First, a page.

This I Believe
I believe I am my mother’s daughter. I believe that when people stop us in the halls of her nursing home and tell us that my mother is beautiful, and don’t we look alike, they are not just making small talk. I think they see not our hazel eyes or long noses or pretty white or white-blond hair but instead our common smile, a smile that links us to a legacy of laughter that is as thick as blood.
I believe my mother knows me. I believe, when people ask if she remembers me, that I am not lying when I say she does. What does it mean, anyway, to know a person? Does it mean that you have to know where she goes when she walks out the door? Does it mean you have to remember how old your daughter is or who she is married to or if she once emerged from a body that is now as much a stranger to you as the memory of the man you married? Do you have to know your daughter’s name?
I believe that there is a knowing that surpasses understanding. I believe when I walk through the doors of my mother’s nursing home, and her eyes light up, she sees past the material world into my soul. Nothing matters more than the fact that I am there with her, holding her hand, talking along with her to toy animals or reading a picture book. Professions, vanities, aspirations, and regret—all disappear when I let my guard down and enter my mother’s world. Her world becomes ours when we are together, and I live consciously in the moment more easily than when I meditate or hike down a rocky cliff.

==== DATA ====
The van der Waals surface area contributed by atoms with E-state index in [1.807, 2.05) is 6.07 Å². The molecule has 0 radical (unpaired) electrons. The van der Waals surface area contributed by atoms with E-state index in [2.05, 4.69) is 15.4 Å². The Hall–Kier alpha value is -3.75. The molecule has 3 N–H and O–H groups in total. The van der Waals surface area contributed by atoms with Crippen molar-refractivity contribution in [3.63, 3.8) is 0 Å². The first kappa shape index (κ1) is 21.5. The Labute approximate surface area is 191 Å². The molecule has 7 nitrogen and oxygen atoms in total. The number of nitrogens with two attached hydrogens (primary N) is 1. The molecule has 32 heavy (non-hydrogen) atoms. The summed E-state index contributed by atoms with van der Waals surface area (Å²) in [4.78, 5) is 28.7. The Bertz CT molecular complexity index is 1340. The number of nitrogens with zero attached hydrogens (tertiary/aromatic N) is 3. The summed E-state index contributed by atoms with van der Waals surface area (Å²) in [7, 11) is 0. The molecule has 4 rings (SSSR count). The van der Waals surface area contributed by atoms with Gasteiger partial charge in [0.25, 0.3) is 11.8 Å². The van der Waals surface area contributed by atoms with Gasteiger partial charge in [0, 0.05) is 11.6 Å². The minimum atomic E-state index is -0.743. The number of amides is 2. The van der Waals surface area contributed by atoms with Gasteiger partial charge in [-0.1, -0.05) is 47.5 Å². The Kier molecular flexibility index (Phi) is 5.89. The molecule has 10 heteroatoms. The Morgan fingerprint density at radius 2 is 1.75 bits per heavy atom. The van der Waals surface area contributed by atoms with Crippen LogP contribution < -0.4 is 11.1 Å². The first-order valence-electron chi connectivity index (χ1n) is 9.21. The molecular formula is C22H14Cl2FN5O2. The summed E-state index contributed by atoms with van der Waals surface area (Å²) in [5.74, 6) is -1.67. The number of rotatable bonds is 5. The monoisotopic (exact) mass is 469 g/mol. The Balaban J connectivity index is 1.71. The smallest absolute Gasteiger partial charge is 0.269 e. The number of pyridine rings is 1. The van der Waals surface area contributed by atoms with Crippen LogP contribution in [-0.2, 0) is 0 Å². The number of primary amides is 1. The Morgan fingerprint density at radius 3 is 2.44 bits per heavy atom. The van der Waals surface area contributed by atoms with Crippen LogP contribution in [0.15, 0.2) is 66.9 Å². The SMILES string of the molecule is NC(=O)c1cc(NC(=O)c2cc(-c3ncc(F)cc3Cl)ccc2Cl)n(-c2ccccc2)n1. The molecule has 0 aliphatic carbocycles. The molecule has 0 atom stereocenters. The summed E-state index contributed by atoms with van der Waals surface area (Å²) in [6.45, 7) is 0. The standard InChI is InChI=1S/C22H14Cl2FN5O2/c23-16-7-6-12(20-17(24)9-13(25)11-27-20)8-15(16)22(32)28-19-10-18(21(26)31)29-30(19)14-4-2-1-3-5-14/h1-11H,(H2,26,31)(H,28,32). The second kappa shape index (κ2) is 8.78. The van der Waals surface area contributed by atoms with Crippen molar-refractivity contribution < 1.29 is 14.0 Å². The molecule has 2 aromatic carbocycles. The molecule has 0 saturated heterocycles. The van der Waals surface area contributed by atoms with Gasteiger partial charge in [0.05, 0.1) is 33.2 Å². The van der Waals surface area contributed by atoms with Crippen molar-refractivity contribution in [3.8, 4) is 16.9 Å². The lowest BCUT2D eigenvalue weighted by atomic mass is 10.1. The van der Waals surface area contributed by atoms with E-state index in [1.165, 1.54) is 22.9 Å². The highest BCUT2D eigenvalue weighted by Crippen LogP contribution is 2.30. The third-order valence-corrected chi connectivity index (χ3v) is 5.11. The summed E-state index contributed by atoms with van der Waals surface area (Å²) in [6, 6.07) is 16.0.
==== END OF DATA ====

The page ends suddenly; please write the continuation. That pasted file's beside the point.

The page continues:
I believe that a mother’s love is eternal. I believe that Alzheimer’s disease is not the voice of tangled neurons whispering that love is dead. Love grows and winds and twists and finds its way through the brightly lit corridors of a nursing home and through the dark nights my mother rests in bed, fully clothed, shoes on, waiting for another morning to come to her like joy.
I believe in my mother. I believe every word she says when she talks to me in a language only she can fully understand. I know that I need her as much as she needs me. Sometimes I find myself clutching what is left of her life like a security blanket. It is as warm and as fuzzy as dementia can be.
If you enjoyed this essay, please consider making a tax-deductible contribution to This I Believe, Inc.